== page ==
ONALASKA, Wis. (WKBT) - Wisconsin's opioid epidemic is nothing new, but ways to help combat it are expanding.
Wisconsin Governor Scott Walker signed nearly a dozen bills into law Monday in hopes to prevent and treat opioid addiction.
The bills are part of the Heroin Opiate Prevention and Education agenda passed by the Wisconsin legislature during a special session.
Four of them were signed in Onalaska Monday in an effort to help those who are dealing with drug addictions, as well as give more tools to law enforcement and area hospitals in the fight against drug abuse.
"There is no one simple answer, part of it is law enforcement and the criminal justice system part of it is education and higher education," Governor Scott Walker said.
Prescription opioids contributed to 392 of 843 drug overdose deaths in 2014, according to the Wisconsin Department of Health Services.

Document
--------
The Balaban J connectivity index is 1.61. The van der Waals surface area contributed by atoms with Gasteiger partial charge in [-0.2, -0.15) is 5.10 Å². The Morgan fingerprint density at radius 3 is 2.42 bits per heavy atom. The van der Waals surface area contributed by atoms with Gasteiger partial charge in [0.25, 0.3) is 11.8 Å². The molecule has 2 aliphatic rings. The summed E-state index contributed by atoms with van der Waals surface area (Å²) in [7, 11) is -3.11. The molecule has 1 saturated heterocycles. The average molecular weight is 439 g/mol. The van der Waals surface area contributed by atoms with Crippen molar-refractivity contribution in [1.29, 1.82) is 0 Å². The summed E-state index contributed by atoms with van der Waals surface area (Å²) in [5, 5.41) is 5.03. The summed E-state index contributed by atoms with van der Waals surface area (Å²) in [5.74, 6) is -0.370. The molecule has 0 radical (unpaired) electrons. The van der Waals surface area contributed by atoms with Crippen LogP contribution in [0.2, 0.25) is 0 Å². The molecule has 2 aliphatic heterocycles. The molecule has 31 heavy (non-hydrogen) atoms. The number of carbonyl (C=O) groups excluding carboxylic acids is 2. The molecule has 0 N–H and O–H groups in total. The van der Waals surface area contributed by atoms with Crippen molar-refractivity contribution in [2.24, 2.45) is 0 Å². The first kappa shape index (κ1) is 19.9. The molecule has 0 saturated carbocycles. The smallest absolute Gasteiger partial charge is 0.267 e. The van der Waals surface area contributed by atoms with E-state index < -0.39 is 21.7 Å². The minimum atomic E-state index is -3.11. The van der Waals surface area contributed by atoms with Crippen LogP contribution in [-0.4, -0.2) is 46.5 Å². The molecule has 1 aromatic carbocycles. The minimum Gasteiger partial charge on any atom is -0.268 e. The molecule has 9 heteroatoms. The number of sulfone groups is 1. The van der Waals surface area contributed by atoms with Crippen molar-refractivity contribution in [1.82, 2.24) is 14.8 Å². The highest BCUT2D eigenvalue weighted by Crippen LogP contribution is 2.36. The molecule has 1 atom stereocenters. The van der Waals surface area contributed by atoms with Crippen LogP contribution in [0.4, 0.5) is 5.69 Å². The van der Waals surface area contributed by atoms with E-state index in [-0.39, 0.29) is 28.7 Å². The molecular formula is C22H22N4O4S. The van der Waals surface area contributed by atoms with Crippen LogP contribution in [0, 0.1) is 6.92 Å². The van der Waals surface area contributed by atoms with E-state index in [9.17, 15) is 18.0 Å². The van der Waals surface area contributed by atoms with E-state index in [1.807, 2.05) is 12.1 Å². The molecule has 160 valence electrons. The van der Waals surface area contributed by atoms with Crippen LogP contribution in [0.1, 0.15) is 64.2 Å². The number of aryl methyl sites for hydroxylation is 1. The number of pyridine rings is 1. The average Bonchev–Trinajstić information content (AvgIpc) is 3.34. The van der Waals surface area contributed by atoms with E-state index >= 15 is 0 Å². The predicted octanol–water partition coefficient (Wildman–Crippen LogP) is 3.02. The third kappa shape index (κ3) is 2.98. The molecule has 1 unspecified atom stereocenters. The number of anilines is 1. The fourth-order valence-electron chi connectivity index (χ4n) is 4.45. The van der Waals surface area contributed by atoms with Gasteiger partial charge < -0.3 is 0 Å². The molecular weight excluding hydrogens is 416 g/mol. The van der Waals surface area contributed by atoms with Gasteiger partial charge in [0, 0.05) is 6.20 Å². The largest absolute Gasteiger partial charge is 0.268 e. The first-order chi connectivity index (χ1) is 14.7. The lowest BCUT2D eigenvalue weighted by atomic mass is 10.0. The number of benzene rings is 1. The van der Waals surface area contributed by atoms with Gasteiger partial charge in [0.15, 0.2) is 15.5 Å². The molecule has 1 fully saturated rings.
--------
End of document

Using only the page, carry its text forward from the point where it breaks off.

Walker says he wants to reduce those statistics.
"This is a crisis and we got to treat it as such."
The bills include measures that ensure someone who overdoses would be immune from probation if he or she enters a treatment program.
"I want to be at a point where we can see those who are addicted get the treatment that they need and we can see as we were talking about before a tremendous drop, but part of it is not just signing laws, a part of it now involves stakeholders," Walker said.
The bills will also allow school nurses to administer overdose antidotes and allow emergency and involuntary commitment for drug addicts.
Gundersen Emergency Physician Chris Eberlein says the bills will hopefully help struggling patients find ways to get off medications.
"We're going to have more options that we're going to refer them to, as far as getting them off the medications as well as elicit drugs which will be great."
Onalaska Mayor Joe Chilsen says the bills will hopefully make a positive change in La Crosse and the surrounding areas.
"These bills that he's signing today will give us additional tools to help in that fight."
The Governor's Task Force on Opioid Abuse was created in September of last year.
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